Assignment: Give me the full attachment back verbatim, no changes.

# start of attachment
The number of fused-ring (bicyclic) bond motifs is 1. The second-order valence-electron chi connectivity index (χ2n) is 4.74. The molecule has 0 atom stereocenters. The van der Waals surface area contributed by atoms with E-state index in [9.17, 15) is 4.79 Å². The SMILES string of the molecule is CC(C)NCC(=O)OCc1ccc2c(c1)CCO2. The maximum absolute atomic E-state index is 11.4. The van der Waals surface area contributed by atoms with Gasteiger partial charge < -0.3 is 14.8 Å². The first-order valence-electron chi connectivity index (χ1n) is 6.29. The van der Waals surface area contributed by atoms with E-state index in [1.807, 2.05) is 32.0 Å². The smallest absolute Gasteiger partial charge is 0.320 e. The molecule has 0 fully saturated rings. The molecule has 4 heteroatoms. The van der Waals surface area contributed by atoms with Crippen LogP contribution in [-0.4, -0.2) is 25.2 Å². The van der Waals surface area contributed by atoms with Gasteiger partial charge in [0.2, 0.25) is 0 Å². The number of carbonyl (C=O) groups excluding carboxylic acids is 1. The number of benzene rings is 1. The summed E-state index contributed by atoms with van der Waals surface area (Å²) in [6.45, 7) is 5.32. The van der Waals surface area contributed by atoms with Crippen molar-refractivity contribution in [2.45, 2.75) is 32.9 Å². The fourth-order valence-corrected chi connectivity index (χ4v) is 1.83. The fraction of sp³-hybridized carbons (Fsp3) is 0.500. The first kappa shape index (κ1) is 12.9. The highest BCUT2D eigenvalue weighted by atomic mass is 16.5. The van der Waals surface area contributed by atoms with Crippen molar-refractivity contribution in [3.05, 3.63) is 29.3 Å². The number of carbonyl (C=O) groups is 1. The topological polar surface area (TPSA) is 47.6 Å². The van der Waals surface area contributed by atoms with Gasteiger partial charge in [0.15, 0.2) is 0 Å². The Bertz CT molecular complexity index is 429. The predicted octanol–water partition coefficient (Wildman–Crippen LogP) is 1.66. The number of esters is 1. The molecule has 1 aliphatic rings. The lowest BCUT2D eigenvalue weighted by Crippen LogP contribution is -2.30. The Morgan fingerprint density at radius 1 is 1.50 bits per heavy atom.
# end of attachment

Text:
The number of fused-ring (bicyclic) bond motifs is 1. The second-order valence-electron chi connectivity index (χ2n) is 4.74. The molecule has 0 atom stereocenters. The van der Waals surface area contributed by atoms with E-state index in [9.17, 15) is 4.79 Å². The SMILES string of the molecule is CC(C)NCC(=O)OCc1ccc2c(c1)CCO2. The maximum absolute atomic E-state index is 11.4. The van der Waals surface area contributed by atoms with Gasteiger partial charge < -0.3 is 14.8 Å². The first-order valence-electron chi connectivity index (χ1n) is 6.29. The van der Waals surface area contributed by atoms with E-state index in [1.807, 2.05) is 32.0 Å². The smallest absolute Gasteiger partial charge is 0.320 e. The molecule has 0 fully saturated rings. The molecule has 4 heteroatoms. The van der Waals surface area contributed by atoms with Crippen LogP contribution in [-0.4, -0.2) is 25.2 Å². The van der Waals surface area contributed by atoms with Gasteiger partial charge in [0.2, 0.25) is 0 Å². The number of carbonyl (C=O) groups excluding carboxylic acids is 1. The number of benzene rings is 1. The summed E-state index contributed by atoms with van der Waals surface area (Å²) in [6.45, 7) is 5.32. The van der Waals surface area contributed by atoms with Crippen molar-refractivity contribution in [2.45, 2.75) is 32.9 Å². The fourth-order valence-corrected chi connectivity index (χ4v) is 1.83. The fraction of sp³-hybridized carbons (Fsp3) is 0.500. The first kappa shape index (κ1) is 12.9. The highest BCUT2D eigenvalue weighted by atomic mass is 16.5. The van der Waals surface area contributed by atoms with Crippen molar-refractivity contribution in [3.05, 3.63) is 29.3 Å². The number of carbonyl (C=O) groups is 1. The topological polar surface area (TPSA) is 47.6 Å². The van der Waals surface area contributed by atoms with Gasteiger partial charge in [0.15, 0.2) is 0 Å². The Bertz CT molecular complexity index is 429. The predicted octanol–water partition coefficient (Wildman–Crippen LogP) is 1.66. The number of esters is 1. The molecule has 1 aliphatic rings. The lowest BCUT2D eigenvalue weighted by Crippen LogP contribution is -2.30. The Morgan fingerprint density at radius 1 is 1.50 bits per heavy atom.